Prospect Park will be celebrating its 150th anniversary tomorrow as the Brooklyn Historical Society (BHS) and Prospect Park Alliance put on a special exhibition that will take visitors through the park’s history.
Titled The Means of a Ready Escape: Brooklyn’s Prospect Park, the show will present panels of information that detail all 585 acres of the park’s land. In addition, more than 150 artifacts will be on display including historical scrapbooks, photographs, panels, posters, and postcards. These will include Frederick Law Olmsted’s and Calvert B. Vaux’s original vision for the park, hand-drawn renderings from the 1990s of the park’s woodlands restoration, and a model of the Samuel J. and Ethel LeFrak Center at Lakeside by Tod Williams and Billie Tsien Architects, which opened in 2013.
Running alongside these artifacts will be a selection of pieces from the Prospect Park Alliance, Brooklyn College Library archives, Brooklyn Public Library’s Brooklyn Collection, as well as the private collection of Brooklyn resident, Bob Levine.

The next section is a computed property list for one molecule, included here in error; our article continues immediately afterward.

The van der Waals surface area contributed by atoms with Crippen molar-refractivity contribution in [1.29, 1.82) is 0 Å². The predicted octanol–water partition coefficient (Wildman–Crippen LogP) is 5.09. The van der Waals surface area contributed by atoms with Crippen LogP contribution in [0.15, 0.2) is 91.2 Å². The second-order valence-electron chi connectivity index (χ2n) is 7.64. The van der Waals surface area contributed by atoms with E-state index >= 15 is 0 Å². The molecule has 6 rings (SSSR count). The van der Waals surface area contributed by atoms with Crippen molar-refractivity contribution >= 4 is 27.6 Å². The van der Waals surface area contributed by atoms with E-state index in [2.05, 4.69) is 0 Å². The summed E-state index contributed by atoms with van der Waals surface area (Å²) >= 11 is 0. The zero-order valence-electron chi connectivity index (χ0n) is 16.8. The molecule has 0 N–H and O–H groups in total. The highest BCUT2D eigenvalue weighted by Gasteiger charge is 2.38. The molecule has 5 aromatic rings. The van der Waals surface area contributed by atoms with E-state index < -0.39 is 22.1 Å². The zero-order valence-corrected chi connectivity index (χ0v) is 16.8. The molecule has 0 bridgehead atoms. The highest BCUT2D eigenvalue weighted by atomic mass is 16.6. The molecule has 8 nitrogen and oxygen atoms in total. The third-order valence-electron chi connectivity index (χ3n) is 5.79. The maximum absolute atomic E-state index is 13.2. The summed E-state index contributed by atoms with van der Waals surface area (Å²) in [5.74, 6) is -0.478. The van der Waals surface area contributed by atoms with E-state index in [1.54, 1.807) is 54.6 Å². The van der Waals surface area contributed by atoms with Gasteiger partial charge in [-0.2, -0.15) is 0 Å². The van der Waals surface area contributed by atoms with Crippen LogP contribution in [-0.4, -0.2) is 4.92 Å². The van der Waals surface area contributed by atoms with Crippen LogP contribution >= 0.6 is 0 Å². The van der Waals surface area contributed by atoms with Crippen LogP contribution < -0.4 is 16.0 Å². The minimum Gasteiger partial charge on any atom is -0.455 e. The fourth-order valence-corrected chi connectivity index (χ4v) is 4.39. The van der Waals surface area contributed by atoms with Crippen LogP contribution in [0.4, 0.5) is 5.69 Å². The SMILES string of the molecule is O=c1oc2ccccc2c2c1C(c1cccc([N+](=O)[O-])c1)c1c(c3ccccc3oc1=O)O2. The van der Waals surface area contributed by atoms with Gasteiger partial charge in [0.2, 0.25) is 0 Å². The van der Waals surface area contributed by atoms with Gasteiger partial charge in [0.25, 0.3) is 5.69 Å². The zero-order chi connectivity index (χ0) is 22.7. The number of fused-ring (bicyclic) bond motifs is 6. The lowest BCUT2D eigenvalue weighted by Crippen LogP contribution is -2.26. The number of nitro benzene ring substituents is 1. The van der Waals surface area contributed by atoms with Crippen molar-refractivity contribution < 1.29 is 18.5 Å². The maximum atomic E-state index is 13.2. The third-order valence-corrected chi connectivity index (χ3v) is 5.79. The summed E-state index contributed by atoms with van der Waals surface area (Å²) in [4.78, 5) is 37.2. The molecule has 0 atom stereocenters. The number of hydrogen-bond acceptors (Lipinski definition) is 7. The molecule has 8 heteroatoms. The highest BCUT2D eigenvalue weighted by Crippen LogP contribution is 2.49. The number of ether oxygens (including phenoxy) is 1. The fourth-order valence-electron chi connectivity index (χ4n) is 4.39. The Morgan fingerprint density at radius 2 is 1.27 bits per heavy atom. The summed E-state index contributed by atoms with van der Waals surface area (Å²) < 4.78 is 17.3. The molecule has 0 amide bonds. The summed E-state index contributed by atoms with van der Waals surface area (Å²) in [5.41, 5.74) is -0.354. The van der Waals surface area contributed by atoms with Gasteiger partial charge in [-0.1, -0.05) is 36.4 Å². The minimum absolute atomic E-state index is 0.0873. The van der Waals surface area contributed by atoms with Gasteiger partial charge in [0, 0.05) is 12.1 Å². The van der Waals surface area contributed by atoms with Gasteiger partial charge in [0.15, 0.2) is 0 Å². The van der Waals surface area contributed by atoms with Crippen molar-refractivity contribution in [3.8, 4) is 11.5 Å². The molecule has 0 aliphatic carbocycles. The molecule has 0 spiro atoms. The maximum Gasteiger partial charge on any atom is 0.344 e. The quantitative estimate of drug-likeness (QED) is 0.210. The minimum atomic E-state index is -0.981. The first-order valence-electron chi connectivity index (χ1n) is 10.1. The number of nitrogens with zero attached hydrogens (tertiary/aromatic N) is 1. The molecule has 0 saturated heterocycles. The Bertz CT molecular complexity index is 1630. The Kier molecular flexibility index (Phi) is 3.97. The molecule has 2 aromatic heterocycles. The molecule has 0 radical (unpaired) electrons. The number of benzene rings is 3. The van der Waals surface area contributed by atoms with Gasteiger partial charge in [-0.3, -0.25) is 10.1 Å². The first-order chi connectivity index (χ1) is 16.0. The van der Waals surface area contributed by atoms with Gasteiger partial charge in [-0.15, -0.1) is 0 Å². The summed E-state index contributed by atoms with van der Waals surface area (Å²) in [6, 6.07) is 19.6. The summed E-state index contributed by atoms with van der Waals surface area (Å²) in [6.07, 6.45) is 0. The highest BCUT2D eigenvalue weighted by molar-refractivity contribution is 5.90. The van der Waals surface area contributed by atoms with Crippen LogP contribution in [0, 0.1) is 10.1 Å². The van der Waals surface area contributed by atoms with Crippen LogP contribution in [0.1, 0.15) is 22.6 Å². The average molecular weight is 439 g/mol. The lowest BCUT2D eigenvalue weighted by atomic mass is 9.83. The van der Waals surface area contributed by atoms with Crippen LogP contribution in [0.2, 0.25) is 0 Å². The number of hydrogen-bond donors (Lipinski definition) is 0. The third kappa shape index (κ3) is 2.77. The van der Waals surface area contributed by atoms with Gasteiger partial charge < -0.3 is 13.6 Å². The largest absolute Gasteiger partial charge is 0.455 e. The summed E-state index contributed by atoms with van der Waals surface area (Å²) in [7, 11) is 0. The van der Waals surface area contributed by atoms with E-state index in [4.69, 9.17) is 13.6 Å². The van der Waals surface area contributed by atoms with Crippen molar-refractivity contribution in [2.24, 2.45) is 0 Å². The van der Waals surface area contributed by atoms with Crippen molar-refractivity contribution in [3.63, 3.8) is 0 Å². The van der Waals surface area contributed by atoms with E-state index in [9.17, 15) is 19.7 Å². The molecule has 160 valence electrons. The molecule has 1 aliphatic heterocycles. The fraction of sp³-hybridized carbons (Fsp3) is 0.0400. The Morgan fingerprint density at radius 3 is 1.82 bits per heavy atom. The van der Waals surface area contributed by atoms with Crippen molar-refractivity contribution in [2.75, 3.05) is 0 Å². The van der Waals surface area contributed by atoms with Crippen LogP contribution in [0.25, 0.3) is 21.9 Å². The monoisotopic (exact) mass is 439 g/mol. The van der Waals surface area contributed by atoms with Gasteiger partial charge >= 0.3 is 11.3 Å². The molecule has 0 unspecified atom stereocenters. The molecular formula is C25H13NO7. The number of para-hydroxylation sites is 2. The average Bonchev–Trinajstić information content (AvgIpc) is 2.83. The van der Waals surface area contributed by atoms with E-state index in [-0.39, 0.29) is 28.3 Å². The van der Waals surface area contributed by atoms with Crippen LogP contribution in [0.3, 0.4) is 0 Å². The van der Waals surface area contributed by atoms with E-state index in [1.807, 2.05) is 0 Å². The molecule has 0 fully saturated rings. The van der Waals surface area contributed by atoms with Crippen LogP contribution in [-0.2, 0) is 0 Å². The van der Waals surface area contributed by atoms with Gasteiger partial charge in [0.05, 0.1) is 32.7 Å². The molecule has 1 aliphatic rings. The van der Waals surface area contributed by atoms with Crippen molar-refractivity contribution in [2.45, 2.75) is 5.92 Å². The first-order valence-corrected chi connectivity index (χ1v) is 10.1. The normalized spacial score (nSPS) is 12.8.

Visitors to The Means of a Ready Escape can learn about how sheep once used to graze on the site and how, after that, swan boats, carriage rides, lawn tennis courts, and Robert Moses’ modernist plans took their place. Now, Prospect Park is much different, as Brooklynites can testify, but this era of in-line skaters, birders, and dog-walkers is just another chapter in the park’s storied history.
The Means of a Ready Escape: Brooklyn’s Prospect Park runs through July 13, 2018. It’s located at 128 Pierrepont St., Brooklyn, New York. For more, visit the Brooklyn Historical Society’s website.
If you plan to visit the park soon, don’t miss this striking 7,000-pinwheel installation designed by Suchi Reddy.